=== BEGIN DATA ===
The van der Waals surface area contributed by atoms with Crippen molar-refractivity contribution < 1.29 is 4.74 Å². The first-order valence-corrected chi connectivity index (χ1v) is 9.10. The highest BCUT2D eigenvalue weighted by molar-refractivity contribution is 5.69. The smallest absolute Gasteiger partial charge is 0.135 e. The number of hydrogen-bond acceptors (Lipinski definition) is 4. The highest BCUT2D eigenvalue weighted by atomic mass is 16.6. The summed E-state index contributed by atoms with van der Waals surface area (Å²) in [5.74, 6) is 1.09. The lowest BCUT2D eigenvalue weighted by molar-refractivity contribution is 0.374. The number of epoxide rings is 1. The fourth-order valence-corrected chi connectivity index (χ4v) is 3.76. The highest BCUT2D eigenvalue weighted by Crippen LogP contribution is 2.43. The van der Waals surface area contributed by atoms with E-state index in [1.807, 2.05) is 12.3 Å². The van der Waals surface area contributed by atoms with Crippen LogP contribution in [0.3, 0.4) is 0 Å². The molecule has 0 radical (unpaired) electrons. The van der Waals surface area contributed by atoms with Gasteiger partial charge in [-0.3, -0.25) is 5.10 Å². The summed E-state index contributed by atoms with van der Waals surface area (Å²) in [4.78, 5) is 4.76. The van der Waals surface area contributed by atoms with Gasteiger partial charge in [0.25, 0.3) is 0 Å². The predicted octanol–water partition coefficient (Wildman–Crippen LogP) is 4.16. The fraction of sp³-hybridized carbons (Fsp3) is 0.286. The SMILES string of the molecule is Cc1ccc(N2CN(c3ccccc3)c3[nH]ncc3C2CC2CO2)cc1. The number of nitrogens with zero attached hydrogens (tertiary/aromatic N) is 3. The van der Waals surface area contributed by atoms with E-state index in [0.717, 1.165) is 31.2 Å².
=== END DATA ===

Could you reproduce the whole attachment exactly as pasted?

The van der Waals surface area contributed by atoms with Crippen molar-refractivity contribution < 1.29 is 4.74 Å². The first-order valence-corrected chi connectivity index (χ1v) is 9.10. The highest BCUT2D eigenvalue weighted by molar-refractivity contribution is 5.69. The smallest absolute Gasteiger partial charge is 0.135 e. The number of hydrogen-bond acceptors (Lipinski definition) is 4. The highest BCUT2D eigenvalue weighted by atomic mass is 16.6. The summed E-state index contributed by atoms with van der Waals surface area (Å²) in [5.74, 6) is 1.09. The lowest BCUT2D eigenvalue weighted by molar-refractivity contribution is 0.374. The number of epoxide rings is 1. The fourth-order valence-corrected chi connectivity index (χ4v) is 3.76. The highest BCUT2D eigenvalue weighted by Crippen LogP contribution is 2.43. The van der Waals surface area contributed by atoms with E-state index in [1.807, 2.05) is 12.3 Å². The van der Waals surface area contributed by atoms with Crippen LogP contribution in [0.3, 0.4) is 0 Å². The molecule has 0 radical (unpaired) electrons. The van der Waals surface area contributed by atoms with Gasteiger partial charge in [-0.3, -0.25) is 5.10 Å². The summed E-state index contributed by atoms with van der Waals surface area (Å²) in [4.78, 5) is 4.76. The van der Waals surface area contributed by atoms with Gasteiger partial charge in [0.25, 0.3) is 0 Å². The predicted octanol–water partition coefficient (Wildman–Crippen LogP) is 4.16. The fraction of sp³-hybridized carbons (Fsp3) is 0.286. The SMILES string of the molecule is Cc1ccc(N2CN(c3ccccc3)c3[nH]ncc3C2CC2CO2)cc1. The number of nitrogens with zero attached hydrogens (tertiary/aromatic N) is 3. The van der Waals surface area contributed by atoms with E-state index in [0.717, 1.165) is 31.2 Å².